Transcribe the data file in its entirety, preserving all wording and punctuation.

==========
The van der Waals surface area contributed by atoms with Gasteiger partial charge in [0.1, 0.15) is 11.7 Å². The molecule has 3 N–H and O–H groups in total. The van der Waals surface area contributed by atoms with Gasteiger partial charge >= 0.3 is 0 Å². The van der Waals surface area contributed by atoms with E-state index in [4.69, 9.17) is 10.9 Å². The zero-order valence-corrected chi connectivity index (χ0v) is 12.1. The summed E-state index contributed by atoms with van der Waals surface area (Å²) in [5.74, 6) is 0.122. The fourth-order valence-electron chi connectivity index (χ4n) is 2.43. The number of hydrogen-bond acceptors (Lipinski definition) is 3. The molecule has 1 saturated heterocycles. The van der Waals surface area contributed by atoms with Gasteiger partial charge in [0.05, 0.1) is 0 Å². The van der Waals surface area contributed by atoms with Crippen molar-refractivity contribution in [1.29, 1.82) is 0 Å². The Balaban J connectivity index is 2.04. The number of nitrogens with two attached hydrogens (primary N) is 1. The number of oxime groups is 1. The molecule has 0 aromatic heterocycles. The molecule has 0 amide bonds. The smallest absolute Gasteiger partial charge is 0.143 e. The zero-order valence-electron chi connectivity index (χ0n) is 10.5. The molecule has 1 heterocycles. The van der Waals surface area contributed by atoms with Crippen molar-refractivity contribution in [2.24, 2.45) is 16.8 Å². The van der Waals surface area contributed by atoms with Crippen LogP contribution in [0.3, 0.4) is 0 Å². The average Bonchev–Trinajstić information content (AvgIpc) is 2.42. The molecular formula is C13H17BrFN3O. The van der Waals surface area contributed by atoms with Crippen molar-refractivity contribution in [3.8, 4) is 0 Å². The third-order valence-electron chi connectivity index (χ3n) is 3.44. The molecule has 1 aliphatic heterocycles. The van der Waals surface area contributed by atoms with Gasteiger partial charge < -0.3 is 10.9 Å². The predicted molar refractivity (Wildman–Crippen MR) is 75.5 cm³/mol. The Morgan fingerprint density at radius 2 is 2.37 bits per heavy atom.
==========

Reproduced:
The van der Waals surface area contributed by atoms with Gasteiger partial charge in [0.1, 0.15) is 11.7 Å². The molecule has 3 N–H and O–H groups in total. The van der Waals surface area contributed by atoms with Gasteiger partial charge >= 0.3 is 0 Å². The van der Waals surface area contributed by atoms with E-state index in [4.69, 9.17) is 10.9 Å². The zero-order valence-corrected chi connectivity index (χ0v) is 12.1. The summed E-state index contributed by atoms with van der Waals surface area (Å²) in [5.74, 6) is 0.122. The fourth-order valence-electron chi connectivity index (χ4n) is 2.43. The number of hydrogen-bond acceptors (Lipinski definition) is 3. The molecule has 1 saturated heterocycles. The van der Waals surface area contributed by atoms with Gasteiger partial charge in [0.05, 0.1) is 0 Å². The van der Waals surface area contributed by atoms with Crippen molar-refractivity contribution in [1.29, 1.82) is 0 Å². The Balaban J connectivity index is 2.04. The number of nitrogens with two attached hydrogens (primary N) is 1. The number of oxime groups is 1. The molecule has 0 aromatic heterocycles. The molecule has 0 amide bonds. The smallest absolute Gasteiger partial charge is 0.143 e. The zero-order valence-electron chi connectivity index (χ0n) is 10.5. The molecule has 1 heterocycles. The van der Waals surface area contributed by atoms with Crippen molar-refractivity contribution in [2.24, 2.45) is 16.8 Å². The van der Waals surface area contributed by atoms with Crippen LogP contribution in [0.3, 0.4) is 0 Å². The average Bonchev–Trinajstić information content (AvgIpc) is 2.42. The molecular formula is C13H17BrFN3O. The van der Waals surface area contributed by atoms with Crippen molar-refractivity contribution in [3.8, 4) is 0 Å². The third-order valence-electron chi connectivity index (χ3n) is 3.44. The molecule has 1 aliphatic heterocycles. The van der Waals surface area contributed by atoms with Gasteiger partial charge < -0.3 is 10.9 Å². The predicted molar refractivity (Wildman–Crippen MR) is 75.5 cm³/mol. The Morgan fingerprint density at radius 2 is 2.37 bits per heavy atom.